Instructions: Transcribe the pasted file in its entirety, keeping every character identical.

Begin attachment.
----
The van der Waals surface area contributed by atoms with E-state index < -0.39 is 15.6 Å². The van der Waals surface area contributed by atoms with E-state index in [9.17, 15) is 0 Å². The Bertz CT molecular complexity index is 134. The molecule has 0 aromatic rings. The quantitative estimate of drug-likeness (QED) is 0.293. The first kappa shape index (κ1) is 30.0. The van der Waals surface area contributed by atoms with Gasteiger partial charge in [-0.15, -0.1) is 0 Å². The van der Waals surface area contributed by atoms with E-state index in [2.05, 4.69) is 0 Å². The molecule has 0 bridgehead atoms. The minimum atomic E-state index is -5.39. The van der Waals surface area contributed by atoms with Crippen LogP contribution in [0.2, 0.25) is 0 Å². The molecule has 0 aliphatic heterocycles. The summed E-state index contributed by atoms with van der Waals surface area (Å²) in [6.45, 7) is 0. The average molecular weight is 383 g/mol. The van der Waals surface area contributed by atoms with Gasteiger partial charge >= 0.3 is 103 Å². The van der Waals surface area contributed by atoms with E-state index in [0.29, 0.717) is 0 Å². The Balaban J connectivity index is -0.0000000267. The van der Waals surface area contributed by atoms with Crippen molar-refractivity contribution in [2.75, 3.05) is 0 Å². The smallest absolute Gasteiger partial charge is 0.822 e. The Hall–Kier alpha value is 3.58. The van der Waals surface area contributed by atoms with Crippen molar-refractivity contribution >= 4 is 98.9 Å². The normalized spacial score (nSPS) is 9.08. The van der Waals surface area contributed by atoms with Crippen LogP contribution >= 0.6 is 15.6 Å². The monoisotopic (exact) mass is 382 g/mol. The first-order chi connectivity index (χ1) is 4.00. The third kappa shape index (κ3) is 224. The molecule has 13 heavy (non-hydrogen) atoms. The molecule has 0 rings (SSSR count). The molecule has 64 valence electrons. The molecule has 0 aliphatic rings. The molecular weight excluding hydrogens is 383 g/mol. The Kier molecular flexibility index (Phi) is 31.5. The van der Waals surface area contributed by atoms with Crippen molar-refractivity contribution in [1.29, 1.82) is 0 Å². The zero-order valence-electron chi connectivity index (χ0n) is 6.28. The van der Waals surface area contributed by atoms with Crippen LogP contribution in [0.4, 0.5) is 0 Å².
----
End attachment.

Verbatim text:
The van der Waals surface area contributed by atoms with E-state index < -0.39 is 15.6 Å². The van der Waals surface area contributed by atoms with E-state index in [9.17, 15) is 0 Å². The Bertz CT molecular complexity index is 134. The molecule has 0 aromatic rings. The quantitative estimate of drug-likeness (QED) is 0.293. The first kappa shape index (κ1) is 30.0. The van der Waals surface area contributed by atoms with Gasteiger partial charge in [-0.15, -0.1) is 0 Å². The van der Waals surface area contributed by atoms with E-state index in [2.05, 4.69) is 0 Å². The molecule has 0 bridgehead atoms. The minimum atomic E-state index is -5.39. The van der Waals surface area contributed by atoms with Crippen LogP contribution in [0.2, 0.25) is 0 Å². The molecule has 0 aliphatic heterocycles. The summed E-state index contributed by atoms with van der Waals surface area (Å²) in [6.45, 7) is 0. The average molecular weight is 383 g/mol. The van der Waals surface area contributed by atoms with Gasteiger partial charge >= 0.3 is 103 Å². The van der Waals surface area contributed by atoms with E-state index in [0.29, 0.717) is 0 Å². The Balaban J connectivity index is -0.0000000267. The van der Waals surface area contributed by atoms with Crippen molar-refractivity contribution in [2.75, 3.05) is 0 Å². The smallest absolute Gasteiger partial charge is 0.822 e. The Hall–Kier alpha value is 3.58. The van der Waals surface area contributed by atoms with Crippen molar-refractivity contribution >= 4 is 98.9 Å². The normalized spacial score (nSPS) is 9.08. The van der Waals surface area contributed by atoms with Crippen LogP contribution >= 0.6 is 15.6 Å². The monoisotopic (exact) mass is 382 g/mol. The first-order chi connectivity index (χ1) is 4.00. The third kappa shape index (κ3) is 224. The molecule has 13 heavy (non-hydrogen) atoms. The molecule has 0 rings (SSSR count). The molecule has 64 valence electrons. The molecule has 0 aliphatic rings. The molecular weight excluding hydrogens is 383 g/mol. The Kier molecular flexibility index (Phi) is 31.5. The van der Waals surface area contributed by atoms with Crippen molar-refractivity contribution in [1.29, 1.82) is 0 Å². The zero-order valence-electron chi connectivity index (χ0n) is 6.28. The van der Waals surface area contributed by atoms with Crippen LogP contribution in [0.4, 0.5) is 0 Å².